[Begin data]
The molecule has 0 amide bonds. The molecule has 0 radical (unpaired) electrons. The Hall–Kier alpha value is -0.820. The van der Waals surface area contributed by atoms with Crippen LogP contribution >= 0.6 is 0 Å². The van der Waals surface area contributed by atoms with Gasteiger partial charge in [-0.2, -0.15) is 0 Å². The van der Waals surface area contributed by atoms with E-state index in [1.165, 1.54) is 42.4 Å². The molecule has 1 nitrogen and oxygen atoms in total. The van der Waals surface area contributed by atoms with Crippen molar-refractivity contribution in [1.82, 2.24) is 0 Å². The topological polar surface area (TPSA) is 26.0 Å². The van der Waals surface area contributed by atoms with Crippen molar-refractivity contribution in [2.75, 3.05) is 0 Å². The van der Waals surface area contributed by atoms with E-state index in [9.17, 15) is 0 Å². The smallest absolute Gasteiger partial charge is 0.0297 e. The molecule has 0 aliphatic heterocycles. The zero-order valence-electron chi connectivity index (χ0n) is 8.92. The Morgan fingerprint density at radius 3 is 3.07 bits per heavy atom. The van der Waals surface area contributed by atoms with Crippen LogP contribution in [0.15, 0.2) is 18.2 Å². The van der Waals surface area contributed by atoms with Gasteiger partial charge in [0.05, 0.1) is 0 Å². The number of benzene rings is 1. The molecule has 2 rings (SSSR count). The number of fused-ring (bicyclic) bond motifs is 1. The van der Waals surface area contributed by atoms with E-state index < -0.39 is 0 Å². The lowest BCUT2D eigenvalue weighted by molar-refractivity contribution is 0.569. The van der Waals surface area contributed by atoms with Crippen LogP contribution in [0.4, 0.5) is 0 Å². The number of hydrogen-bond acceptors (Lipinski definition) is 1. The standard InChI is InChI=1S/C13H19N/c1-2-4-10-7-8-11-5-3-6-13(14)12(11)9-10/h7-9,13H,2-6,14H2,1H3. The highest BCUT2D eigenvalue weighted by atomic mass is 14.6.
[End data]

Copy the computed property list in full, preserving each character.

The molecule has 0 amide bonds. The molecule has 0 radical (unpaired) electrons. The Hall–Kier alpha value is -0.820. The van der Waals surface area contributed by atoms with Crippen LogP contribution >= 0.6 is 0 Å². The van der Waals surface area contributed by atoms with Gasteiger partial charge in [-0.2, -0.15) is 0 Å². The van der Waals surface area contributed by atoms with E-state index in [1.165, 1.54) is 42.4 Å². The molecule has 1 nitrogen and oxygen atoms in total. The van der Waals surface area contributed by atoms with Crippen molar-refractivity contribution in [1.82, 2.24) is 0 Å². The topological polar surface area (TPSA) is 26.0 Å². The van der Waals surface area contributed by atoms with Crippen molar-refractivity contribution in [2.75, 3.05) is 0 Å². The van der Waals surface area contributed by atoms with E-state index in [9.17, 15) is 0 Å². The smallest absolute Gasteiger partial charge is 0.0297 e. The molecule has 0 aliphatic heterocycles. The zero-order valence-electron chi connectivity index (χ0n) is 8.92. The Morgan fingerprint density at radius 3 is 3.07 bits per heavy atom. The van der Waals surface area contributed by atoms with Crippen LogP contribution in [0.15, 0.2) is 18.2 Å². The van der Waals surface area contributed by atoms with Gasteiger partial charge in [0.05, 0.1) is 0 Å². The number of benzene rings is 1. The molecule has 2 rings (SSSR count). The number of fused-ring (bicyclic) bond motifs is 1. The van der Waals surface area contributed by atoms with E-state index < -0.39 is 0 Å². The lowest BCUT2D eigenvalue weighted by molar-refractivity contribution is 0.569. The van der Waals surface area contributed by atoms with Crippen LogP contribution in [0.4, 0.5) is 0 Å². The number of hydrogen-bond acceptors (Lipinski definition) is 1. The standard InChI is InChI=1S/C13H19N/c1-2-4-10-7-8-11-5-3-6-13(14)12(11)9-10/h7-9,13H,2-6,14H2,1H3. The highest BCUT2D eigenvalue weighted by atomic mass is 14.6.